Jager, present, Centrowitz, present, Chelimo present, Rupp present, excuse me while I hand out a major upgrade to America's distance running efforts at the 2016 Rio Olympics. Does any team from any country deserve an A+ more than the USA? Ethiopia came close with Anaya's amazing World Record run in the women's 10,000 and a silver in the men's the marathon. Kenya, no finalists in the men's 5,000? Impossible. The usual steeple gold and Rudisha in the 800 but then a disappearing act in the 1,500. The Kenyan women at least held their own.
When last we met a mere short five days ago the United States Olympic track and field team was on a roll. The distance running hot streak continued right through Sunday requiring a major upgrade that the original B+. In fact, we've just witnessed the greatest distance throw down at the Olympics by the USA ever.
There were so many surprises and so much to celebrate. We'll start with Evan Jager, who cemented his place as America's greatest steeplechaser. Henry Marsh held that title for years but Jager's American Record last year along with his silver medal in brutal conditions Wednesday morning closes the book. Jager ran a gutsy race, pushing the pace, forcing the Kenyans hand. It was America's first medal in the men's 3,000 steeplechase since 1984.
The most incredible fireworks came on the last night of the Games. Matt Centrowitz, Jr. fulfilled the promise he first showed with his unexpected bronze medal at the 2011 World Championships. He finished a disappointing 4th at the 2012 London Games but showed he was on a mission this year by breaking the long standing U.S. Olympic Trials 1,500 record.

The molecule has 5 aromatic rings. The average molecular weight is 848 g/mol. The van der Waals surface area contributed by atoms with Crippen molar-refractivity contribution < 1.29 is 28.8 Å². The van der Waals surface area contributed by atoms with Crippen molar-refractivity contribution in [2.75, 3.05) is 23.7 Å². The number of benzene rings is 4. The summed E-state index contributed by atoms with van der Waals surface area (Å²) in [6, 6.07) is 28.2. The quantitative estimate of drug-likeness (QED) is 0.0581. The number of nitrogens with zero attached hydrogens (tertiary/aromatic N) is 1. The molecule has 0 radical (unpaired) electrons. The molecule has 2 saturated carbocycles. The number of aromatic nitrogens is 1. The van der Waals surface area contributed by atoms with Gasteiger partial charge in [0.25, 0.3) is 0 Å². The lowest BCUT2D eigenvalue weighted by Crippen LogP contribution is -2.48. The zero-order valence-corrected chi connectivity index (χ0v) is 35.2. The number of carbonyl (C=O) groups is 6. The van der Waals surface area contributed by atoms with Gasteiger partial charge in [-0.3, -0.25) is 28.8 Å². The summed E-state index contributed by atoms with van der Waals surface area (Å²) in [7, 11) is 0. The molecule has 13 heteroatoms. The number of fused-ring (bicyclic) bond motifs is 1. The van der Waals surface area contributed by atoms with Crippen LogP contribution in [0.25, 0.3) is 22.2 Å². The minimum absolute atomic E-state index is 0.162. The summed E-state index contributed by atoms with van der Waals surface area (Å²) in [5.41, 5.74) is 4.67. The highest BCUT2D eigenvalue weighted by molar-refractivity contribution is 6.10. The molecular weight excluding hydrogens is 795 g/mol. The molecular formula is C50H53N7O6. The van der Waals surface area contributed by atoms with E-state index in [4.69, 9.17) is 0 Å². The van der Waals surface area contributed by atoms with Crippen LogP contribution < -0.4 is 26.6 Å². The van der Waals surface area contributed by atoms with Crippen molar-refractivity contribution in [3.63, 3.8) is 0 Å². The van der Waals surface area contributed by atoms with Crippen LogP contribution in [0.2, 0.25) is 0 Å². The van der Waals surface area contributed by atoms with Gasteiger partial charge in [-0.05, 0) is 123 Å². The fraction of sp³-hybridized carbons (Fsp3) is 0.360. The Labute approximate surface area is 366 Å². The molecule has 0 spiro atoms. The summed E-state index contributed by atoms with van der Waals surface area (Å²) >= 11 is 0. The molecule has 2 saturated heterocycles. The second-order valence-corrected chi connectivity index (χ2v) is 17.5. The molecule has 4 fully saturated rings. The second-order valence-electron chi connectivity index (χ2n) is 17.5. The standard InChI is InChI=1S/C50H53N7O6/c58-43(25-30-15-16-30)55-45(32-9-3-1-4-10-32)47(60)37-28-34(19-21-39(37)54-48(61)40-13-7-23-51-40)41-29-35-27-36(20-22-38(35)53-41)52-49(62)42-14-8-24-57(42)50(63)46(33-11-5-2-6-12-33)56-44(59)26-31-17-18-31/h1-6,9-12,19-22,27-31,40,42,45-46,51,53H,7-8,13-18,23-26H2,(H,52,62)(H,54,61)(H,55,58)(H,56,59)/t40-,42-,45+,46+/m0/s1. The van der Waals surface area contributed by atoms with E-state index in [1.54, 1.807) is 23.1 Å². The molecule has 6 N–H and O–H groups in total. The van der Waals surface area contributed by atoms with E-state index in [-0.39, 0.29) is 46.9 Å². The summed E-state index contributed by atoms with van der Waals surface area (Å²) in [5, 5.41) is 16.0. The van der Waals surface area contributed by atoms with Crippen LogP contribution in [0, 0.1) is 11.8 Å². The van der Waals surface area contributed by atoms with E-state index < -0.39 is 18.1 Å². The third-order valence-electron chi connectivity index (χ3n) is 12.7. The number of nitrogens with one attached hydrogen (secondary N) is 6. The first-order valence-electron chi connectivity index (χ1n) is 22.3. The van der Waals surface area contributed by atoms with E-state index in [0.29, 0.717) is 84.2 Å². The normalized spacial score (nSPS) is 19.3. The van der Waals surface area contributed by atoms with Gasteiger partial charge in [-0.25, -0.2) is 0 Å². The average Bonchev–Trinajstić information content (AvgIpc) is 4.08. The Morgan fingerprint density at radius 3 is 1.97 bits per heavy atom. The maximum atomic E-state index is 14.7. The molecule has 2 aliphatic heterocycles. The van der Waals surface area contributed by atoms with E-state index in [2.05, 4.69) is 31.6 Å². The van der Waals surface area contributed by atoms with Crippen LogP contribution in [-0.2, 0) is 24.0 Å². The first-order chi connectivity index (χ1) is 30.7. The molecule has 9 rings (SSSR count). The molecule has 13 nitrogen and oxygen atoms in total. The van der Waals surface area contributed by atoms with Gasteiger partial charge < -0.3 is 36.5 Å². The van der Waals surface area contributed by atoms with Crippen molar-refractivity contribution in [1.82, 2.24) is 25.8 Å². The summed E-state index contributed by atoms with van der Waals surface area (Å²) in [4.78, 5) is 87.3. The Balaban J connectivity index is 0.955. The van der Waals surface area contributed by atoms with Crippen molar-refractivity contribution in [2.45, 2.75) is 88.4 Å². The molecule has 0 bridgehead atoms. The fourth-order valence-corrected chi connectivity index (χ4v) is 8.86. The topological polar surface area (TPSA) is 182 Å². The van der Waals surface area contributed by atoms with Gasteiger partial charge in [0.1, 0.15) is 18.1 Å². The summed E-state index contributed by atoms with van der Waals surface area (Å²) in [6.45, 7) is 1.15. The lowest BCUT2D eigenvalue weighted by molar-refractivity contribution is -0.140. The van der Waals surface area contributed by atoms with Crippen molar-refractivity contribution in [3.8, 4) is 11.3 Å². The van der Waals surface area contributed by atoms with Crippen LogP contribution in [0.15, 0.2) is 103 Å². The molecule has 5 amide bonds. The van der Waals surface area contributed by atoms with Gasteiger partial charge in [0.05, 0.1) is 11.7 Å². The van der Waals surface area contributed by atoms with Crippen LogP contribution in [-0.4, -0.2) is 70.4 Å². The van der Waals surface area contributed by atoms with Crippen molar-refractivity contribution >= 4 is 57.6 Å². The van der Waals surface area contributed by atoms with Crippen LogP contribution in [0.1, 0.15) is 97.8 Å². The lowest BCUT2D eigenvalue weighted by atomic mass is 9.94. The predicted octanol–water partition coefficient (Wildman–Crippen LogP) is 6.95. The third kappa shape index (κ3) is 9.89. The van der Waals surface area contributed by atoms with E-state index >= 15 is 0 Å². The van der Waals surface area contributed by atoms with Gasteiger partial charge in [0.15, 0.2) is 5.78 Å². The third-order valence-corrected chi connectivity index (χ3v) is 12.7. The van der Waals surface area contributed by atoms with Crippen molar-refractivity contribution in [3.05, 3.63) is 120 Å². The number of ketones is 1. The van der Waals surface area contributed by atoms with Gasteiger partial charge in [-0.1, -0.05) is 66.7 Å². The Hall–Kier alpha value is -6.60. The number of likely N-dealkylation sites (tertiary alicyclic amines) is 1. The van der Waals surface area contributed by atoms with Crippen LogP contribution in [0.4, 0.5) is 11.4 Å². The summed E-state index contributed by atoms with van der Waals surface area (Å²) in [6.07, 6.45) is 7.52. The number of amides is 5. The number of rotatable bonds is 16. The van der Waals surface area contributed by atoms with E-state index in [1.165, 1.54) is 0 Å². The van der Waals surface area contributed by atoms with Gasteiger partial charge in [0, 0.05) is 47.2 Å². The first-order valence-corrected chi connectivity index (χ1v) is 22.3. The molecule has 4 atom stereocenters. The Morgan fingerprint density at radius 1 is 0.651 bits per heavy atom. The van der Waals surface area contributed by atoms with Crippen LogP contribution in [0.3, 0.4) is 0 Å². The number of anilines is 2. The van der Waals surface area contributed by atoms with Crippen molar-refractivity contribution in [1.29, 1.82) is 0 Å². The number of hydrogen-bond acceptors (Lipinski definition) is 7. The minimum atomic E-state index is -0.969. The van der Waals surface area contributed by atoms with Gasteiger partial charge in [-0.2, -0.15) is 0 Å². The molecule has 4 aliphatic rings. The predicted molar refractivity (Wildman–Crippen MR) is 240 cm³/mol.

Centrowitz was able to slowly ratchet up the pace with 700 meters to go, sprinting the last 400 in 50.6 to win the slowest Olympic final in more than 80 years. In doing so he not only beat the world's top-ranked 1,500 runner, Kiprop, but took down the defending gold medalist. For baby boomers like myself that have lived almost 50 years with the agony of Jim Ryun's silver medal of 1968, Saturday night was redemption.
The men's 5,000 meter final that followed was icing to the cake. Great Britain's Mo Farah did what Mo Farah does. He ran a brilliant race staying out of the mess that trailed behind him. It was like watching roller derby over the last 800 or so. Somehow, unexpectedly, the U.S.A.'s Paul Chelimo ran a massive PR to grab the silver medal. Just two places behind him, 41-year-old Bernard Lagat capped his amazing career with another Masters World Record with his 5th place finish.
All that remained was Sunday morning's men's marathon. Could the U.S.A. come close to duplicating the previous Sunday efforts by the women where Shalane Flanagan,
Desiree Linden and Amy Cragg, who all finished in the top nine? The boys answered with another trip to the podium.
Behind Rupp was an amazing run by Jared Ward. A running every man, who carefully picked his way through the field that gold medalist Eliud Kipchoge laid waste to. Ward judged his pace properly to run a PR in hot conditions and finish 6th.
Then there was Meb. Yes, Meb Keflezighi finished a mere 33rd, but consider this, he's 41-years-old and he ran a solid 2:16:46 despite an unforgiving stomach. Yes, this old man, barfed his way to a sub 2:20 marathon. Think about that for a second.
So in the end, from the 800 meters to the marathon, the United States took one gold, two silver, and four bronze. That's seven medals at one games. That's distance medals than the U.S. won over the last five Olympic Games.
The question is why has it taken so long? Well, it takes time for the seeds to grow and take root. Those seeds were planted more than a decade ago. Some of the credit can go to Meb and Deena Kastor. Meb's marathon silver medal and Deena's marathon bronze in Athens showed that American's didn't have to take a back seat to the East Africans.
But I will argue that the bulk of the credit should go to a trio of three American high school boys. Alan Webb, Dathan Ritzenheim and Ryan Hall sparked a running revolution that stirred the internet and sparked a renewed interest in what was possible in distance running at the high school level. It gave us Rupp, Jenny Simpson, Clayton Murphy, Emma Coburn, Evan Jager and yes, the amazing Matt Centrowitz, Jr.